Clinical trial recruitment is often one of the most challenging steps in the approval process for new treatments. For inflammatory bowel disease (IBD) patients suffering from Crohn’s disease or ulcerative colitis, new treatment options are often the “game changer” they have been waiting for. Because there is no cure for Crohn’s disease and ulcerative colitis, patients and their doctors are often forced to try a number of different therapies before finding one that provides both symptom relief and healing. But identifying a treatment option that does work is sadly not always enough, as some IBD patients may build up an immunity to a particular medication or lose responsiveness to a drug over time. As patients and their providers are forced back to the drawing board to identify yet another viable treatment option, you can imagine the frustration and discomfort the patient may be feeling. In light of this information, two questions arose within our organization:
Both of these questions led to the creation of the Crohn’s & Colitis Foundation’s newest initiative, the Clinical Trial Community. This initiative is designed to raise awareness of clinical trials, educate patients about participation, and improve patient and provider communication around engaging in those trials. During the first few months of developing the program, we focused on gathering feedback from IBD patients across the country in order to assess their current awareness of clinical trials and better understand what their attitudes and beliefs were regarding trial participation. In these focus groups we learned that many of our patients were often completely unaware of clinical trials, but once explained, were willing to participate and realized the value it brought to the IBD research community. Of the patients who were already aware of clinical trials, a large majority of those patients viewed it as a last resort and something they were only willing to try if they exhausted all other options. These findings have allowed us to tailor our Clinical Trial Community resources so that we actively address these knowledge gaps among patients and effectively communicate the value of clinical trial participation as a viable and potentially life changing treatment option.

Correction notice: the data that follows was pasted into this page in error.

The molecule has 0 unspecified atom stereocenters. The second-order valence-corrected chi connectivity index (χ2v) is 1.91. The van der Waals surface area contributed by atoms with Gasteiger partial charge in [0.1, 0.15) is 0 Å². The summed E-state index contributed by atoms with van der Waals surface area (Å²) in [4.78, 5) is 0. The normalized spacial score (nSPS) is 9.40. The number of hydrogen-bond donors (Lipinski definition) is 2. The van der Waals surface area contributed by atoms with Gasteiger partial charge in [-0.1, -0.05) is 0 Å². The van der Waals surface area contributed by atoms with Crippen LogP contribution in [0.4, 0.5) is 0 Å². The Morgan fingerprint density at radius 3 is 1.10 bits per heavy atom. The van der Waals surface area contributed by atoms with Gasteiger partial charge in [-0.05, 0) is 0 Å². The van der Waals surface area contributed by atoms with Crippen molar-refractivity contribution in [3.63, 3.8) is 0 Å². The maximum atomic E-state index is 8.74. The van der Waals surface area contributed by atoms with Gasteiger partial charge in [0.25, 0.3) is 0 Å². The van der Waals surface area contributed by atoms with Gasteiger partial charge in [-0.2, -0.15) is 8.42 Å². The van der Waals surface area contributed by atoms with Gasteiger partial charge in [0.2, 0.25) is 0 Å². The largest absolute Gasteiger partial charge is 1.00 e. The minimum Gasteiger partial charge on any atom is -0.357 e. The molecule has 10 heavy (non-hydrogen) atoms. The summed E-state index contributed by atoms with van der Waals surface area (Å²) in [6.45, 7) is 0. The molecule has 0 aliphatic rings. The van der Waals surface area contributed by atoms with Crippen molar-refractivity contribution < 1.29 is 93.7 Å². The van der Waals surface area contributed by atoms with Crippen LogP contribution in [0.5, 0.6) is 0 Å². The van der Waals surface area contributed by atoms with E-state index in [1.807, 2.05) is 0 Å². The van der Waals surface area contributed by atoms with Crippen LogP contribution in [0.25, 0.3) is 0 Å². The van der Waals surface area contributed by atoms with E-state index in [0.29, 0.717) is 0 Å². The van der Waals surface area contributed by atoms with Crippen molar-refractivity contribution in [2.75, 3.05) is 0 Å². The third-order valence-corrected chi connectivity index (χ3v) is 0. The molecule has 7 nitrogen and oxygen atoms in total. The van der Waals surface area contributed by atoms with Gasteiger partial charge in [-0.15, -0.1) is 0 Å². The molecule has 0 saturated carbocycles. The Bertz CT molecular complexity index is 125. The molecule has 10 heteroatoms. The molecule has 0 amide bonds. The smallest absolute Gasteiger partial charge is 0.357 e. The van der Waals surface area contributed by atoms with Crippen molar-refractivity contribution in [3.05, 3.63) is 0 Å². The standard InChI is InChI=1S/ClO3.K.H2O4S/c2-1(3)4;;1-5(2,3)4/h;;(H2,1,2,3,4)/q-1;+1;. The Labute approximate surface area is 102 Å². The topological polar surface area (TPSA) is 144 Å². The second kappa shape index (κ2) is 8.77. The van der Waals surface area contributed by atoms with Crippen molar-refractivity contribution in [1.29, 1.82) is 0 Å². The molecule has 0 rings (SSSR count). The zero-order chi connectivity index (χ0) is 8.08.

One of the ways we are working to address the knowledge gaps discovered in our focus group and needs assessment is through the development of a clinical trial video series which features patient, research coordinator, and investigator testimonials all aimed at educating patients about the decision making, enrollment, and participation process. Through this series, we hope to convey the benefits that both the individual patient and research community receive through trial participation. The clinical trial video series will also feature a white board animation video on the types of clinical trials available and an explanation of the the phases of clinical trials. It is our hope that this series, coupled with the development of other educational resources and research efforts within our organization, will provide our patients with an interactive way to educate themselves about clinical trials and better understand what clinical trial participation looks like.
Our Clinical Trial Community is set to launch in Summer 2017 and will feature an IBD-specific clinical trial finder, a patient stories page, and a comprehensive FAQ. As the program launches, we will continue to build upon these efforts through the development of additional short videos and creation of targeted pediatric patient and professional educational resources. All of these efforts will be highlighted through our national patient education webinars and other online communications.
The Clinical Trial Community is an exciting new initiative for our organization and one which we hope will greatly contribute to our mission of curing Crohn’s disease and ulcerative colitis and improving the quality of life of children and adults affected by these diseases. We believe that these efforts truly demonstrate our commitment to advancing treatment options for patients with Crohn’s disease and ulcerative colitis and are confident that through clinical research, we will one day find cures for IBD.
To learn more about the Crohn’s & Colitis Foundation’s Clinical Trial Community or for more information on opportunities to support this initiative, please contact Courtney Bisbee, MPH at email@example.com.
*As of March 2017, the Crohn’s & Colitis Foundation of America will shorten its name to the Crohn’s & Colitis Foundation. You can check out our new look: www.crohnscolitisfoundation.org
Courtney Bisbee, MPH is the clinical trial specialist at the Crohn’s & Colitis Foundation– National Headquarters. Working within the Education, Support and Advocacy department, she currently manages the development of The Crohn’s & Colitis Foundation Clinical Trial Community. Courtney can be reached at +1 646 943 7446 or at firstname.lastname@example.org